Millennium Post
Editorial

Asset or liability?

Asset or liability?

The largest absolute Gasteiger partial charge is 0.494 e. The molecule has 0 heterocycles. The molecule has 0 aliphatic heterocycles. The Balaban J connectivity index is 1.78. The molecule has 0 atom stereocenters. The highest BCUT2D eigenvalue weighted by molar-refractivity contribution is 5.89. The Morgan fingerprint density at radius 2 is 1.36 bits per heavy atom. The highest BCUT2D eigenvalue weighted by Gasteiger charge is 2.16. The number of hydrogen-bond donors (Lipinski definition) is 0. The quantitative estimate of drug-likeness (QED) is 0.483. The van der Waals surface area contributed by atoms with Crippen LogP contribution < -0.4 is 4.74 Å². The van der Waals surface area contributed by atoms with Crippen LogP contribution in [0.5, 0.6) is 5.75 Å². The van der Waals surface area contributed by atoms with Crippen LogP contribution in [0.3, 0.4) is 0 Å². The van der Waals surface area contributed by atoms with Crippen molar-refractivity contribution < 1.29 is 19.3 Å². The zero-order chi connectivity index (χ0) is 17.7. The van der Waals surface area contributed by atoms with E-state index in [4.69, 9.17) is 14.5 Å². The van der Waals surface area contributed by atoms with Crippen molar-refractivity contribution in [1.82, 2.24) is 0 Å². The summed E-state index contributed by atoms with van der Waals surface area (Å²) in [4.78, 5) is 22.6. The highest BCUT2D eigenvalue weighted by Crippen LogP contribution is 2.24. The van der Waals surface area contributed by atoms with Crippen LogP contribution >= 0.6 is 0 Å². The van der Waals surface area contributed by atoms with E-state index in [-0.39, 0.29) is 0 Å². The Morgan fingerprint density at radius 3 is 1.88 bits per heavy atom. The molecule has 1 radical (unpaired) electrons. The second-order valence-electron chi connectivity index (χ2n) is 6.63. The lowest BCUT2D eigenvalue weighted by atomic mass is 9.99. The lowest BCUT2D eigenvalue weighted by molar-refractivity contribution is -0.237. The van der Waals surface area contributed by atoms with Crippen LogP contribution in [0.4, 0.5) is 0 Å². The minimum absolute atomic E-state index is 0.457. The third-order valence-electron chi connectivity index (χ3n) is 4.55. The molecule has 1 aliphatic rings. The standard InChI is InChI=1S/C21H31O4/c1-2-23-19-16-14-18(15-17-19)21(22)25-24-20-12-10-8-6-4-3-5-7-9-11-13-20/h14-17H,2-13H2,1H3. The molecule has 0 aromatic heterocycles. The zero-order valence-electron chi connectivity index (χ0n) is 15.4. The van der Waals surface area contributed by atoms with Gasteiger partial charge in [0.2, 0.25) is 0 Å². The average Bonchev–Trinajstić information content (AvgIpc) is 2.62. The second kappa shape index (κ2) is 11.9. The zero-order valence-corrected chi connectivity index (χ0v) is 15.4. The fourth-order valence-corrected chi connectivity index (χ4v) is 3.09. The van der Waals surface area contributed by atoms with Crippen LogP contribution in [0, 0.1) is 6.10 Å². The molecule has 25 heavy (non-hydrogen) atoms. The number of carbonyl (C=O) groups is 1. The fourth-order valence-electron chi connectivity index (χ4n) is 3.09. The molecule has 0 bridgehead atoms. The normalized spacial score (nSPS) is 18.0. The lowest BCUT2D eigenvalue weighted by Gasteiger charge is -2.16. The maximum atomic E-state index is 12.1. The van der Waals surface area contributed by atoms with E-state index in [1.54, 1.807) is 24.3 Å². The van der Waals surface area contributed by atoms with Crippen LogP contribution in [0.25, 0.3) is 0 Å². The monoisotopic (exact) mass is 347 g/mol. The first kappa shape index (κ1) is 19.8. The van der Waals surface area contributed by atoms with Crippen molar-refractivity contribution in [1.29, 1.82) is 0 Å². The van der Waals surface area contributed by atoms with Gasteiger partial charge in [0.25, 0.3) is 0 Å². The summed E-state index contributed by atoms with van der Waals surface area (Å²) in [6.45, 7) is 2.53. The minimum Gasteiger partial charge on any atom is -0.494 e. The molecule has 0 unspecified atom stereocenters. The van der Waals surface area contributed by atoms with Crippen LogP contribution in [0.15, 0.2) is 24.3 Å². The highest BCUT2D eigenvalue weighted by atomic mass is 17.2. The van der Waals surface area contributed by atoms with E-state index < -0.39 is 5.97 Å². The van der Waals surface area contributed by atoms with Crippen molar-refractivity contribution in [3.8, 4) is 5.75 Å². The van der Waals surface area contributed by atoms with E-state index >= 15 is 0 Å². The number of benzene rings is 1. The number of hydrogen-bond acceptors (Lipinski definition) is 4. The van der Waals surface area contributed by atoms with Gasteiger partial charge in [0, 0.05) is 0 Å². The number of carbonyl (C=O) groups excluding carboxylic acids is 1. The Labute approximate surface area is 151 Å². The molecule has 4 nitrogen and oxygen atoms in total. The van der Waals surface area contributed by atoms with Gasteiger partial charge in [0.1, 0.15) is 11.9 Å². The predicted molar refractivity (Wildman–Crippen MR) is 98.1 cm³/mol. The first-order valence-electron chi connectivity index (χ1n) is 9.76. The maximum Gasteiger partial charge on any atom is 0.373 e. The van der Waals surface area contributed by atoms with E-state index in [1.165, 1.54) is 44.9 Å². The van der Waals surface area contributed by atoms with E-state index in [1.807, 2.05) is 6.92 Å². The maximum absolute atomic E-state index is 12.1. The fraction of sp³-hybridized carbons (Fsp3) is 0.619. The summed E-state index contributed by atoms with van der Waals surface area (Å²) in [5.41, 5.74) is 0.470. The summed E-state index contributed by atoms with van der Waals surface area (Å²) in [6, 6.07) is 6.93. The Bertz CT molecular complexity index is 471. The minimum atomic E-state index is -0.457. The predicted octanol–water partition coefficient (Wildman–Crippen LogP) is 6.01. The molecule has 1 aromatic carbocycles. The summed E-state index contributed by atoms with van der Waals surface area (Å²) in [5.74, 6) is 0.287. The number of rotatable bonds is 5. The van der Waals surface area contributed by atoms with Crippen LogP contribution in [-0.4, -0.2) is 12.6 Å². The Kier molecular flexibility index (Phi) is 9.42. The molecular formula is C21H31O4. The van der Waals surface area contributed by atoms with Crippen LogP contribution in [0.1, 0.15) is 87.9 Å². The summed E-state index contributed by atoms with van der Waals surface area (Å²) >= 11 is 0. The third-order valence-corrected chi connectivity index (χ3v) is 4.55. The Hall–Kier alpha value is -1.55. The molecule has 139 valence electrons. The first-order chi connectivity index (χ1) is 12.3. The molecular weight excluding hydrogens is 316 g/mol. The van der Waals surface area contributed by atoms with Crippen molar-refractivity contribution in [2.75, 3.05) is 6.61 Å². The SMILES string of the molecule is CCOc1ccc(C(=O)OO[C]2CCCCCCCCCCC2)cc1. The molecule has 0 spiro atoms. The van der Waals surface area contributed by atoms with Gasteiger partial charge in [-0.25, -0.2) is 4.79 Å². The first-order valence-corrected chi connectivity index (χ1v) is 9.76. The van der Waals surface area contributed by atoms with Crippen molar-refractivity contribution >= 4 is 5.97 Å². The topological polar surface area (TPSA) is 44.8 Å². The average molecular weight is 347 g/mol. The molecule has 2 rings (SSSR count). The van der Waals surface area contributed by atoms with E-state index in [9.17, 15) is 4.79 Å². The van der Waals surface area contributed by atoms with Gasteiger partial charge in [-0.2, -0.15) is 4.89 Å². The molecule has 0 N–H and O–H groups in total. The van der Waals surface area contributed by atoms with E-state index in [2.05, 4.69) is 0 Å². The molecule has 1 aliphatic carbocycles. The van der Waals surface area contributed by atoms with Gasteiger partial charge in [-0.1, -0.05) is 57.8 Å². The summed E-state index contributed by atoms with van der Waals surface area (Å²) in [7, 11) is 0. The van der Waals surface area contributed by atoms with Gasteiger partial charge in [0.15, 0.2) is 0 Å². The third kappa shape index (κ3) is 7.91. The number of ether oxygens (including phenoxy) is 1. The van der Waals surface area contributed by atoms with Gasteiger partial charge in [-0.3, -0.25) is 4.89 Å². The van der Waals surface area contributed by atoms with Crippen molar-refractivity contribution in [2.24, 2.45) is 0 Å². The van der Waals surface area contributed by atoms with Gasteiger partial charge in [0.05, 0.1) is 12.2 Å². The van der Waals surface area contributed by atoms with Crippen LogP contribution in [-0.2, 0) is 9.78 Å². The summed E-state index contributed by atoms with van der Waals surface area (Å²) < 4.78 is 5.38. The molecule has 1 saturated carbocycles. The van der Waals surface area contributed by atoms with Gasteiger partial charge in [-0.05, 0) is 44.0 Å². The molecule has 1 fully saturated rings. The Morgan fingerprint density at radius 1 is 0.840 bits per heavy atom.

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Two of South Asia’s greatest powers — India and China — are facing population challenges of differing shades. The way these two countries will manage their respective population problems/opportunities in the following decades will also by and large affect the entire globe. China is witnessing a strange slump in population while India is projected to surpass China in a couple of months to become the most populous country in the world. Last week on Tuesday, China’s National Bureau of Statistics reported that the country’s population declined by 8,50,000 to reach 1.4118 billion — the first decline in the past six decades. Shrinking population is not an odd phenomenon, and is rather a part of the larger population cycle. For China, however, the problem is the rapid pace at which its population is declining. India, on the other hand, is just marginally behind China in terms of numbers but its population is on the rise. The United Nations and the Institute for Health Metrics and Evaluation have estimated that India’s population will peak around 2050 at nearly 1.6 billion and would start declining steeply after that to come down to as much as 1.1 billion by 2100. More importantly, India has an enviable young demographic dividend, which is one of the reasons behind the so-called “population explosion.” China, on the contrary, by 2050, will witness the population of the elderly peaking at 487 million, accounting for 35 per cent of the overall population. The country’s National Working Commission on Ageing apprehends that healthcare spending on elderly will claim 26 per cent of the GDP by 2050. Everything said and done, China is in a vulnerable spot and India has a tactical advantage of sorts but it doesn’t mean that China is approaching a doomsday situation and India’s growth prospects can be taken for granted. Challenges are plenty for both nations. From being a nation that formally shed its long-held position of fostering population growth in 1980, by announcing the one-child policy, China began to make attempts to increase birth rates nearly two decades back and formally scrapped the one-child policy in 2016. In 2017, it announced a two-child policy and rolled-out three-child policy in 2021. In addition, China also showed intent to announce a host of measures to bring down economic expenses on healthcare and education. All this government backing, it seems, has been proved inadequate to reverse the declining trend of population growth in the country. Parallel to the efforts of arresting the decline in population figures, Chinese policymakers should realise the need to focus on boosting productivity with the human resources they have in their kitty. Experts suggest that China might still have ample human resources, a large part of which is sub-optimally utilised. Also, the adverse impacts of population shrink are not likely to set in immediately. China has ample time to ward off potential hikes in wage rates and consequent withdrawal of global investments. There are numerous instances of countries coming out from the problem of shrinking and ageing populations successfully. Japan and South Korea are shining examples. All that China needs to do is to tick the right boxes, policy wise. As far as India is concerned, it unquestionably has an invaluable human resource potential. Much depends on the policymakers to turn this resource pool into an asset rather than a liability. Multiple apprehensions loom large on this front. In the first place, the quality of this vast pool of human resources — measured in terms of health and education — is not very encouraging. Secondly, even for the educated and healthy sections, employment opportunities are hard to come by, as reflected from the high unemployment rate and low labour force participation rate (LFPR). Thirdly, several Indian states, particularly those ruled by the BJP, are ambiguously rooting for population control measures even when the national fertility rate is within the desirable limit. Fourthly, the population control measures are allegedly targeted towards a particular community. Such sort of internal discrepancy is bound to harm national prospects. Fifthly, as indicated by the recent Oxfam report, Survival of the Fittest, inequality has been at a threatening level in the country — hollowing it from inside. How can a nation achieve optimal productivity if the majority of the population simply doesn’t have the resources? Looking at the overall scenario of India and China, it can be said that the Malthusian principle of large population being a problem stands disapproved. It is all about how nations bring the best out of their human resources. The challenge before both India and China is to optimally utilise their human resources, though the nature of their motivation is different.

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